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Related to exoskeletal: apodeme


A hard outer structure, such as the shell of an insect or crustacean, that provides protection or support for an organism.

ex′o·skel′e·tal (-ĭ-tl) adj.
American Heritage® Dictionary of the English Language, Fifth Edition. Copyright © 2016 by Houghton Mifflin Harcourt Publishing Company. Published by Houghton Mifflin Harcourt Publishing Company. All rights reserved.
References in periodicals archive ?
It still features the neoprene bootie and exoskeletal upper the original 1991 Huarache had, but adds the FitAdapt lacing system to give users the convenience of not having to bend down low to adjust their laces.
These cuticular connections would seem highly unlikely because setae are individually produced exoskeletal secretions, and the connections imply unknown processes for the production or modification of crustacean setae.
He used to make robots that could walk on land and go into the water and swim, exoskeletal suits that paralysed people wore to enable them to walk.
Several active compounds in Venerate provide multiple modes of action, resulting in enzymatic degradation of exoskeletal structures by contact and ingestion of the product (Asolkar et al.
The insect's bulbous thorax extrudes into machine-tooled exoskeletal plates, which branch into knobby vertebrate limbs held together with shiny silver nuts and bolts.
Many marine invertebrates are characterized by the ability to synthesize ECM components together with exoskeletal structures of different structure and shape, which serves to protect internal soft body from environment and predators.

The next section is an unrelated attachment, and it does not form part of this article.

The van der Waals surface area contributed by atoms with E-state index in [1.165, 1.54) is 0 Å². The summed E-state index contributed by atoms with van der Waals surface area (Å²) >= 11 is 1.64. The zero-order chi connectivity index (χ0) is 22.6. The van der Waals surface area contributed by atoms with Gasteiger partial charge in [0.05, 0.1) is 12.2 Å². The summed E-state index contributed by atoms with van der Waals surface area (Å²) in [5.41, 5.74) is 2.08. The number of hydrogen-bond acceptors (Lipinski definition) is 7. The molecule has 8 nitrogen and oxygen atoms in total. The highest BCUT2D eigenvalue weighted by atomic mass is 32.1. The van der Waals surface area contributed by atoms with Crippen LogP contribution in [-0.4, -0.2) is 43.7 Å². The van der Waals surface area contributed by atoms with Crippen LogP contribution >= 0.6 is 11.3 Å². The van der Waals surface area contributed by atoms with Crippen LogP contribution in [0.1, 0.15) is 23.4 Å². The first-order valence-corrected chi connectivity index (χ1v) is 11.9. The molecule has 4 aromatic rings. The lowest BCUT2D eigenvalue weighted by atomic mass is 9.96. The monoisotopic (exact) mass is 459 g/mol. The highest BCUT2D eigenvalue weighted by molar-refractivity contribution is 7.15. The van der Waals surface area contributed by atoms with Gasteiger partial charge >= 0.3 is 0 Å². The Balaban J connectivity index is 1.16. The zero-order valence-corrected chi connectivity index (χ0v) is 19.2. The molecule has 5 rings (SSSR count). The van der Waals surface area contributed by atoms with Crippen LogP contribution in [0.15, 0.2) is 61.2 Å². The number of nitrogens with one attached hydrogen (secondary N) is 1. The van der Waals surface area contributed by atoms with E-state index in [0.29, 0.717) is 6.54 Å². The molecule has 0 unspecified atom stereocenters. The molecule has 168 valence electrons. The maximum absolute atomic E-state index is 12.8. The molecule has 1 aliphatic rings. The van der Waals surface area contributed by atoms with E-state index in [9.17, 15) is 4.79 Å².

Additions to this treatment may include exoskeletal mobility or virtual reality visualization to provide additional stimulation in the hoped for regeneration of motor and sensory neurons.
"I'm going to try to do an Ironman." Dunfermline-born David, 39, will fly to Seattle next month to be fitted for an intrepid dynamic exoskeletal orthosis leg brace.
Since those with transtibial amputation maintain their biological knee joints, a direct assistance of these joints requires the use of an exoskeletal device such as an orthosis that provides assistance in parallel to the existing joint.
In the last century, late 60s and early 70s, the Hardiman project [3], a large two-armed, bipedal exoskeletal system, operated at GE was controlled by using a master-slave system.
When evaluating the clinical applicability of our findings, it is important to note that this is a single case report and, therefore, a clinical trial is needed to evaluate the effectiveness of the HAL exoskeletal training in improving gait in patients with different conditions.